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Body without Organs

 

Curated by Rives Granade

 

Edi Rama
Fabian Marti
J Parker Valentine
Daniel Payavis
Victoria Duffee
Carrol Dunham
Poole Simon

 

 

When you will have made him a body without organs,
then you will have delivered him from all his automatic
reactions
and restored him to his true freedom.

 

They you will teach him again to dance wrong side out
as in the frenzy of dance halls
and this wrong side out will be his real place.

 

– Antonin Artaud, To Have Done With the Judgement of God, 1947

 

 

In late November 1947 Artaud wrote a radio play in which the Body without Organs is first mentioned.  The play, a scatologically mystical rant against ideals and morality set in the mold of surreal poetry, posits the Body without Organs as the remedy par excellence for the falsehoods of reality.  Just one year prior, Artaud had been released into the care of his friends from the charge of Dr. Gaston Ferdière, who for years had administered no less than 58 electroshock treatments to his patient, with some of the convulsions being so violent as to fracture a vertebrae in Artaud’s neck.[i]  Most certainly Artaud had learned through such treatments to make himself a Body without Organs.  When one no longer needs the morality of oppression that biology forces upon oneself then one can shed one’s innards and begin rebuilding from the outside in.

 

The French psychoanalyst and philosophers Felix Guattari and Gilles Deleuze took up Artaud’s Body without Organs and used it as a metaphor in describing a vast amount of ideas – “a biological and political experimentation, incurring censorship and repression.”[ii]  One of the strengths of the BwO image is its irreducibility and simultaneously overloaded meaning.  The Body without Organs demands that we embrace diversity and complexity, acknowledge these givens, and avoid the tendency of categorical reduction into false ideologies.  The body is made up of individual pieces, but the sum of these individual pieces themselves do not define it in any identifiable way.  The body cannot be reduced to the sum of its parts.

 

The Body without Organs is often compared to an egg.  “That why we treat the BwO as the full egg before the extension of the organism and the organization of the organs, before the formation of the strata; as the intense egg defined by axes and vectors, gradients and thresholds, by dynamic tendencies involving energy transformation and kinematic movements involving group displacement, by migrations: all independent of accessory forms because the organs appear to function here only as pure intensities.”[iii]  The Body without Organs is potentiality, it is the body’s potential to develop before the organs have coalesced from the cosmic mush inside the egg.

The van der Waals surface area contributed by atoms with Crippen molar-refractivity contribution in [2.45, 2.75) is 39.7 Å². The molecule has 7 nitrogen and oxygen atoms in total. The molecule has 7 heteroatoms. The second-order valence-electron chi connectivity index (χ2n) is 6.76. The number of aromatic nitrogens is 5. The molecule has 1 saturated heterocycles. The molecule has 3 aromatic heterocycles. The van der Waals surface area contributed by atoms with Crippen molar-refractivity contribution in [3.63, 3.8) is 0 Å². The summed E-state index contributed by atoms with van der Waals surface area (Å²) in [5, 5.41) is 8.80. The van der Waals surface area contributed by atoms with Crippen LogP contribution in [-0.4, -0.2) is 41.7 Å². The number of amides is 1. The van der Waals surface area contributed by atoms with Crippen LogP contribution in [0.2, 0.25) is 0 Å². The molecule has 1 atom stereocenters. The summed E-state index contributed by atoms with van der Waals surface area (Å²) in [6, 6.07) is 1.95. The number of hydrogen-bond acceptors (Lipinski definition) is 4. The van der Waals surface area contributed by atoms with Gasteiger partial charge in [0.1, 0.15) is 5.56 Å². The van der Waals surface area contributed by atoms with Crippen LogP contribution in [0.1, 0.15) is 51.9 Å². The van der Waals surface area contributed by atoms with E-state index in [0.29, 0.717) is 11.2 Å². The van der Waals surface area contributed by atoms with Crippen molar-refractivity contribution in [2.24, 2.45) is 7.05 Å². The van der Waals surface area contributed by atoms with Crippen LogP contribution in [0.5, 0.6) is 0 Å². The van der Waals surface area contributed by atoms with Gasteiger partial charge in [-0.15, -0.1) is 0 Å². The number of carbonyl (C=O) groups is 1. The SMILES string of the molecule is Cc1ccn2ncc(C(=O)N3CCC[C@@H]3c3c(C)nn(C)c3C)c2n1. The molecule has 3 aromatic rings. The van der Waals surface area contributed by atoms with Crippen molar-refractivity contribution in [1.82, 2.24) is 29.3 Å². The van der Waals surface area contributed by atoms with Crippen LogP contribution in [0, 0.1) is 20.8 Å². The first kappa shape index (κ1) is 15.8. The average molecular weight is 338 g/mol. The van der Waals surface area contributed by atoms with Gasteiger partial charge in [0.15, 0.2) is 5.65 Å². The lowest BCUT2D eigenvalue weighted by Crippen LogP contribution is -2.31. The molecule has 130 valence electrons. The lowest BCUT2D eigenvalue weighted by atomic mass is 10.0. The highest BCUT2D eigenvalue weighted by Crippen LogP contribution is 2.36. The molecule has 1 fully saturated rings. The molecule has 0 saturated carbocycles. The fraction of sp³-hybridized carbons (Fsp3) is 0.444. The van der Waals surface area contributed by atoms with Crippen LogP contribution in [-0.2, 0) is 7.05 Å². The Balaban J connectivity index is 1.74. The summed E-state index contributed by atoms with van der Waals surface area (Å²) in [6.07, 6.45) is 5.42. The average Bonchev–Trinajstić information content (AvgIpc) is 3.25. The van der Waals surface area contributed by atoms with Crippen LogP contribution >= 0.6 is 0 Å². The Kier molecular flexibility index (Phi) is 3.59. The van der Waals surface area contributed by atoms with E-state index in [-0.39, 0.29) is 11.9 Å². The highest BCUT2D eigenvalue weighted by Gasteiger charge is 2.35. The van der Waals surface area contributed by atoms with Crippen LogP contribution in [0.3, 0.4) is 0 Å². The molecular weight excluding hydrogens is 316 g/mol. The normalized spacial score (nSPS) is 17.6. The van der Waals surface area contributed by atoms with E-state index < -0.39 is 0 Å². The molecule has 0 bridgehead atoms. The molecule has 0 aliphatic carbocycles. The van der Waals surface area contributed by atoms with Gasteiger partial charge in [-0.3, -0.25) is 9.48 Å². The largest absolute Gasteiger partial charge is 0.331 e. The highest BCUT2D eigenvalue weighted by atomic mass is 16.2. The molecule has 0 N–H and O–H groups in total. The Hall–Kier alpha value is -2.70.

The Body without Organs is a shell.  Once you remove the insides then the shell can function with a new utility.

 

It is true that in moments not dissimilar to the one in which we are now living a Body without Organs is urgently needed.  As Joseph Beuys once stated: “The human body is a microcosm of the world.  In times of crisis we feel our being to be threatened.  We must get beyond the body to achieve an outside view of the world.”[iv]

 

~ Rives Granade 2017

 

 

[i] Repp, Kevin. The Strange Case of Dr. Ferdière, Checklist and Object Descriptions, “Psyche & Muse: Creative Entanglements with the Science of the Soul on view at Beinecke Library, Yale Univereity, January 28 through June 13, 2011, www.library.yale.edu/~nkuhl/Psyche-Muse/Ferdiere–Checklist.pdf.

[ii] Gilles Deleuze and Felix Guattari, A Thousand Plateaus: Capitalism and Schizophrenia trans. Brian Massumi (Minneapolis: University of Minnesota Press, 1987), p. 150.

[iii] Ibid., p. 153.

[iv] Joseph Beuys at The New School for Social Research, New York City, January 1974.